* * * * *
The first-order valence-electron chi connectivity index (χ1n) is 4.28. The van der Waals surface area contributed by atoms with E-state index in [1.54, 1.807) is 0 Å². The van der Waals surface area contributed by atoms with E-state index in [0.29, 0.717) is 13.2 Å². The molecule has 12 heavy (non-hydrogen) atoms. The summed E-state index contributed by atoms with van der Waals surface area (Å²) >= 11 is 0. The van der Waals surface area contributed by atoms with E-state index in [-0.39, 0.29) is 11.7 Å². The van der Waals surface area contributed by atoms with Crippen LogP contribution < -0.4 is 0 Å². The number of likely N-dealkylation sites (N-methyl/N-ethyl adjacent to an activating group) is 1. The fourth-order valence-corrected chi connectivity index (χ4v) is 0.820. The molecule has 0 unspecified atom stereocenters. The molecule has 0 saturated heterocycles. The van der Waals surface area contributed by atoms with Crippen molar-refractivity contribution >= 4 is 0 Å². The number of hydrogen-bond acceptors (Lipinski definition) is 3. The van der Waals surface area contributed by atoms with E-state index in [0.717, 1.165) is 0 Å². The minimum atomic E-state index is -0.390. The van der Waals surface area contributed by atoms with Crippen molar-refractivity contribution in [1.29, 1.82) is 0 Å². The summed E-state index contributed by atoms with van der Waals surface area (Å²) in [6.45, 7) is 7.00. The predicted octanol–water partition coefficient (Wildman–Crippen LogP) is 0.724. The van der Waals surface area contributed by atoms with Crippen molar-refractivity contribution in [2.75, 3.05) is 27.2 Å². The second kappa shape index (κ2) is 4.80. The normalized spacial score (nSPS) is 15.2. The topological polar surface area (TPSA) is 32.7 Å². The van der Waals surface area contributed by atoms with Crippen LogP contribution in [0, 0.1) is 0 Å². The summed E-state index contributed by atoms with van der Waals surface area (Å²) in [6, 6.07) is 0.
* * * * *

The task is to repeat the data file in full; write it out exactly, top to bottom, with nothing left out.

The first-order valence-electron chi connectivity index (χ1n) is 4.28. The van der Waals surface area contributed by atoms with E-state index in [1.54, 1.807) is 0 Å². The van der Waals surface area contributed by atoms with E-state index in [0.29, 0.717) is 13.2 Å². The molecule has 12 heavy (non-hydrogen) atoms. The summed E-state index contributed by atoms with van der Waals surface area (Å²) >= 11 is 0. The van der Waals surface area contributed by atoms with E-state index in [-0.39, 0.29) is 11.7 Å². The van der Waals surface area contributed by atoms with Crippen LogP contribution < -0.4 is 0 Å². The number of likely N-dealkylation sites (N-methyl/N-ethyl adjacent to an activating group) is 1. The fourth-order valence-corrected chi connectivity index (χ4v) is 0.820. The molecule has 0 unspecified atom stereocenters. The molecule has 0 saturated heterocycles. The van der Waals surface area contributed by atoms with Crippen molar-refractivity contribution >= 4 is 0 Å². The number of hydrogen-bond acceptors (Lipinski definition) is 3. The van der Waals surface area contributed by atoms with E-state index in [0.717, 1.165) is 0 Å². The minimum atomic E-state index is -0.390. The van der Waals surface area contributed by atoms with Crippen molar-refractivity contribution in [1.29, 1.82) is 0 Å². The summed E-state index contributed by atoms with van der Waals surface area (Å²) in [6.45, 7) is 7.00. The predicted octanol–water partition coefficient (Wildman–Crippen LogP) is 0.724. The van der Waals surface area contributed by atoms with Crippen molar-refractivity contribution in [2.75, 3.05) is 27.2 Å². The second kappa shape index (κ2) is 4.80. The normalized spacial score (nSPS) is 15.2. The topological polar surface area (TPSA) is 32.7 Å². The van der Waals surface area contributed by atoms with Crippen LogP contribution in [0, 0.1) is 0 Å². The summed E-state index contributed by atoms with van der Waals surface area (Å²) in [6, 6.07) is 0.